On Tuesday, I looked at how Ansar al Sharia in Libya has deep al Qaeda ties and is, indeed, within the al Qaeda network. Today, I would like to provide two more examples of this. @MaliWitness, a Twitter analyst who monitors jihadists in North Africa, has brought these two cases to my attention.
The first case is above with Abu al Abed, who, as the tweet says, has ties to both Ansar al Sharia Tunisia and al Qaeda in the Islamic Maghreb (AQIM). Some of Ansar al Sharia Tunisia's most senior leaders have known al Qaeda ties, and at least two of them previously served as important al Qaeda operatives in Europe. The group's leadership openly praises al Qaeda and the organization's social media is littered with pro-al Qaeda messages. Ansar al Sharia Tunisia's Twitter account, before it was suspended, was known to re-tweet official messages disseminated by al Qaeda in the Islamic Maghreb's (AQIM) official media wing, Al Andalus Foundation. AQIM leaders have repeatedly praised and offered advice to Ansar al Sharia Tunisia.
Moreover, there are several credible accounts asserting that al Qaeda in the Islamic Maghreb and Ansar al Sharia in both Tunisia and Libya cooperate. The Tunisian Prime Minister said to Reuters, "There is a relation between leaders of Ansar al Sharia Tunisia, al Qaeda in the Islamic Maghreb and Ansar al Sharia in Libya."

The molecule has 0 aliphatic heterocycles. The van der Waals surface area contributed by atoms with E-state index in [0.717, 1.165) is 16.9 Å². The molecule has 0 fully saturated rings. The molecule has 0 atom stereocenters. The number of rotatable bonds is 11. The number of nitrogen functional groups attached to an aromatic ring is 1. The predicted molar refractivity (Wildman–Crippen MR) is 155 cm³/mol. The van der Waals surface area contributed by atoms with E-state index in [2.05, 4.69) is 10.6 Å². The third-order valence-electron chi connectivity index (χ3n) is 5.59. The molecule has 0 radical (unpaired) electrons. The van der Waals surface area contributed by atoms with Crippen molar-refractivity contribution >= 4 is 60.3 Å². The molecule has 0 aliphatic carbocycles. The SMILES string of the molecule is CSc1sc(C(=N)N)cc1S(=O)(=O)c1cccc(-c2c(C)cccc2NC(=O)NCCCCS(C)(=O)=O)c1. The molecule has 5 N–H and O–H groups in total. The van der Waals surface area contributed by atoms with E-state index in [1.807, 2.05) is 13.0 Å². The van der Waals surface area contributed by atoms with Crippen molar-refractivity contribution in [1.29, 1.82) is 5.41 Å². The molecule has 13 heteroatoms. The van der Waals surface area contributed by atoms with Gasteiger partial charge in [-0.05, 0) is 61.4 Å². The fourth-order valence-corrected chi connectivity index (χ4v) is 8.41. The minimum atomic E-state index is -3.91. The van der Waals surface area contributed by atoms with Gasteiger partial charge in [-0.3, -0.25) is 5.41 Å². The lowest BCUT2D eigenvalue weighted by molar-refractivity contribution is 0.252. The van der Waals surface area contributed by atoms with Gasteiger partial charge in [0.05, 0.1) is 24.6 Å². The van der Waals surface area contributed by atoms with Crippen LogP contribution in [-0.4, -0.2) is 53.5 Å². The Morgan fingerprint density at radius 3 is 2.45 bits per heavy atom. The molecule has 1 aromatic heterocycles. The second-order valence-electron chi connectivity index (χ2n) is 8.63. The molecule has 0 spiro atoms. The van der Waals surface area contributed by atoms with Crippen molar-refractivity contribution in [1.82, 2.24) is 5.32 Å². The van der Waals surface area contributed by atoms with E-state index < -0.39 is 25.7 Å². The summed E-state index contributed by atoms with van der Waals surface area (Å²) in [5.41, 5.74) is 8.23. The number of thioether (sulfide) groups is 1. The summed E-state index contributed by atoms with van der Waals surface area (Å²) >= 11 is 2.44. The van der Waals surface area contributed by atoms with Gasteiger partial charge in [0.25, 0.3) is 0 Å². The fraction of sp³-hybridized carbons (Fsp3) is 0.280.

Abu al Abed, according to Magharebia, is a member of both Ansar al Sharia Tunisia and AQIM. It should be noted that dual-hatted memberships in al Qaeda groups are not a rarity. Take, for example, Mustafa al Yazid or "Saeed al Masri". Al Masri, a longtime member of al Qaeda and the Egyptian Islamic Jihad, was killed in a US drone strike in Pakistan in 2010. Magharebia notes that al Abed fights in Mali and was featured in an official AQIM video. In this video, he calls on jihadists to travel to North Africa when he states, "If you love to open up Morocco, Algeria, Tunisia, and you want to open Andalusia [Muslim Spain], come here."
The second case is that of Mohammad Wasia, which as @MaliWitness states, allegedly had links to Ansar al Sharia Libya and was killed in Mali. Upon researching into this teenager, I found a tweet confirming he fought in Mali by a jihadist figure. The tweet is below: